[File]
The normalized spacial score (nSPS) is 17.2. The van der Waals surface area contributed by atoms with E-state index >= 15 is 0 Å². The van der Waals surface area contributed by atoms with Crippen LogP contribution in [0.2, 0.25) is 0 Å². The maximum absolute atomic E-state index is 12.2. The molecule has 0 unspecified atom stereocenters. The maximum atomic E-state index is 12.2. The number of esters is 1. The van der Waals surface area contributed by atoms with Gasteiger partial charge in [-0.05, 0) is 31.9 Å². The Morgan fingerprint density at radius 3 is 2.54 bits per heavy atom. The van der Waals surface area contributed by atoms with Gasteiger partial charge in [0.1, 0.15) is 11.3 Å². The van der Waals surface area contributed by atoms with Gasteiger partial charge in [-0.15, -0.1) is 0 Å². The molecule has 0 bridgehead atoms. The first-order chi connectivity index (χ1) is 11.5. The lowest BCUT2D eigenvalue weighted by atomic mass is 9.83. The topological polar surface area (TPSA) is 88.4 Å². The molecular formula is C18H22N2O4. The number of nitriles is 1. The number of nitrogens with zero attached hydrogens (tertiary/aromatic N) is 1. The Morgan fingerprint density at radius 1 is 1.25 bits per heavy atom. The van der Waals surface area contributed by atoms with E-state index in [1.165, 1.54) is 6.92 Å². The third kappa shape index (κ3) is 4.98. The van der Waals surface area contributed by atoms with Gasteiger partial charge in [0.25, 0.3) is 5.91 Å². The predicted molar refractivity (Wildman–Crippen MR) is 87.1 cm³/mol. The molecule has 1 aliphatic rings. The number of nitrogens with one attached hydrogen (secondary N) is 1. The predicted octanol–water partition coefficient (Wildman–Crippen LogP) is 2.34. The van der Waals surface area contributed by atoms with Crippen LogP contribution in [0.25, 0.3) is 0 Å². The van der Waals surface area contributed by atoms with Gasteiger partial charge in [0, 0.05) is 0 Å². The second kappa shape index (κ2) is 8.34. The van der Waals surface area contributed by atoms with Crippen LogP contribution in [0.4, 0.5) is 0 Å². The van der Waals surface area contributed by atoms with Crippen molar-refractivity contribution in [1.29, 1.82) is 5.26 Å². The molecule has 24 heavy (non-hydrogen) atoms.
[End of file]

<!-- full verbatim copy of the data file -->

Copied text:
The normalized spacial score (nSPS) is 17.2. The van der Waals surface area contributed by atoms with E-state index >= 15 is 0 Å². The van der Waals surface area contributed by atoms with Crippen LogP contribution in [0.2, 0.25) is 0 Å². The maximum absolute atomic E-state index is 12.2. The molecule has 0 unspecified atom stereocenters. The maximum atomic E-state index is 12.2. The number of esters is 1. The van der Waals surface area contributed by atoms with Gasteiger partial charge in [-0.05, 0) is 31.9 Å². The Morgan fingerprint density at radius 3 is 2.54 bits per heavy atom. The van der Waals surface area contributed by atoms with Gasteiger partial charge in [0.1, 0.15) is 11.3 Å². The van der Waals surface area contributed by atoms with Gasteiger partial charge in [-0.15, -0.1) is 0 Å². The molecule has 0 bridgehead atoms. The first-order chi connectivity index (χ1) is 11.5. The lowest BCUT2D eigenvalue weighted by atomic mass is 9.83. The topological polar surface area (TPSA) is 88.4 Å². The molecular formula is C18H22N2O4. The number of nitriles is 1. The number of nitrogens with zero attached hydrogens (tertiary/aromatic N) is 1. The Morgan fingerprint density at radius 1 is 1.25 bits per heavy atom. The van der Waals surface area contributed by atoms with E-state index in [1.165, 1.54) is 6.92 Å². The third kappa shape index (κ3) is 4.98. The van der Waals surface area contributed by atoms with Gasteiger partial charge in [0.25, 0.3) is 5.91 Å². The predicted molar refractivity (Wildman–Crippen MR) is 87.1 cm³/mol. The molecule has 1 aliphatic rings. The number of nitrogens with one attached hydrogen (secondary N) is 1. The predicted octanol–water partition coefficient (Wildman–Crippen LogP) is 2.34. The van der Waals surface area contributed by atoms with Crippen LogP contribution in [0.25, 0.3) is 0 Å². The van der Waals surface area contributed by atoms with Gasteiger partial charge in [0, 0.05) is 0 Å². The second kappa shape index (κ2) is 8.34. The van der Waals surface area contributed by atoms with Crippen LogP contribution in [0.4, 0.5) is 0 Å². The van der Waals surface area contributed by atoms with Crippen molar-refractivity contribution in [1.29, 1.82) is 5.26 Å². The molecule has 24 heavy (non-hydrogen) atoms.